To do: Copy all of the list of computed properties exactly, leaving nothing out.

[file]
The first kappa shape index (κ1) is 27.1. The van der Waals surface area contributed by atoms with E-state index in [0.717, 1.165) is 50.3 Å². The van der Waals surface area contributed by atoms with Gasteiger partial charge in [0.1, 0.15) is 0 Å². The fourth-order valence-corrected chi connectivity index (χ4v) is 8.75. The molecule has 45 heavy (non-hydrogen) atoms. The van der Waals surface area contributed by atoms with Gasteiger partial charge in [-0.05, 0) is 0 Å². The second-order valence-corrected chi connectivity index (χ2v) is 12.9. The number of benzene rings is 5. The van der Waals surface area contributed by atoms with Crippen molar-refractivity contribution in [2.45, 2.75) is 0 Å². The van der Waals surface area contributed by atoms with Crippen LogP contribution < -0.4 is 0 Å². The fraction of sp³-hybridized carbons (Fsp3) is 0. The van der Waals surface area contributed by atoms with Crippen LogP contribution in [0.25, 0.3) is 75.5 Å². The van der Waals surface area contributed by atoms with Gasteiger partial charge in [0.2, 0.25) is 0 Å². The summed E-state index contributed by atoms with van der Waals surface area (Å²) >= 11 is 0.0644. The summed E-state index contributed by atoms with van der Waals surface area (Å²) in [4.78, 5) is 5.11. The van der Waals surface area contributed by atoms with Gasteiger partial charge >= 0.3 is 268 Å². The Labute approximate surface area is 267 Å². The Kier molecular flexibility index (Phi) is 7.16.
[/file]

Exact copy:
The first kappa shape index (κ1) is 27.1. The van der Waals surface area contributed by atoms with E-state index in [0.717, 1.165) is 50.3 Å². The van der Waals surface area contributed by atoms with Gasteiger partial charge in [0.1, 0.15) is 0 Å². The fourth-order valence-corrected chi connectivity index (χ4v) is 8.75. The molecule has 45 heavy (non-hydrogen) atoms. The van der Waals surface area contributed by atoms with Gasteiger partial charge in [-0.05, 0) is 0 Å². The second-order valence-corrected chi connectivity index (χ2v) is 12.9. The number of benzene rings is 5. The van der Waals surface area contributed by atoms with Crippen molar-refractivity contribution in [2.45, 2.75) is 0 Å². The van der Waals surface area contributed by atoms with Crippen LogP contribution < -0.4 is 0 Å². The fraction of sp³-hybridized carbons (Fsp3) is 0. The van der Waals surface area contributed by atoms with Crippen LogP contribution in [0.25, 0.3) is 75.5 Å². The van der Waals surface area contributed by atoms with Gasteiger partial charge in [0.2, 0.25) is 0 Å². The summed E-state index contributed by atoms with van der Waals surface area (Å²) >= 11 is 0.0644. The summed E-state index contributed by atoms with van der Waals surface area (Å²) in [4.78, 5) is 5.11. The van der Waals surface area contributed by atoms with Gasteiger partial charge >= 0.3 is 268 Å². The Labute approximate surface area is 267 Å². The Kier molecular flexibility index (Phi) is 7.16.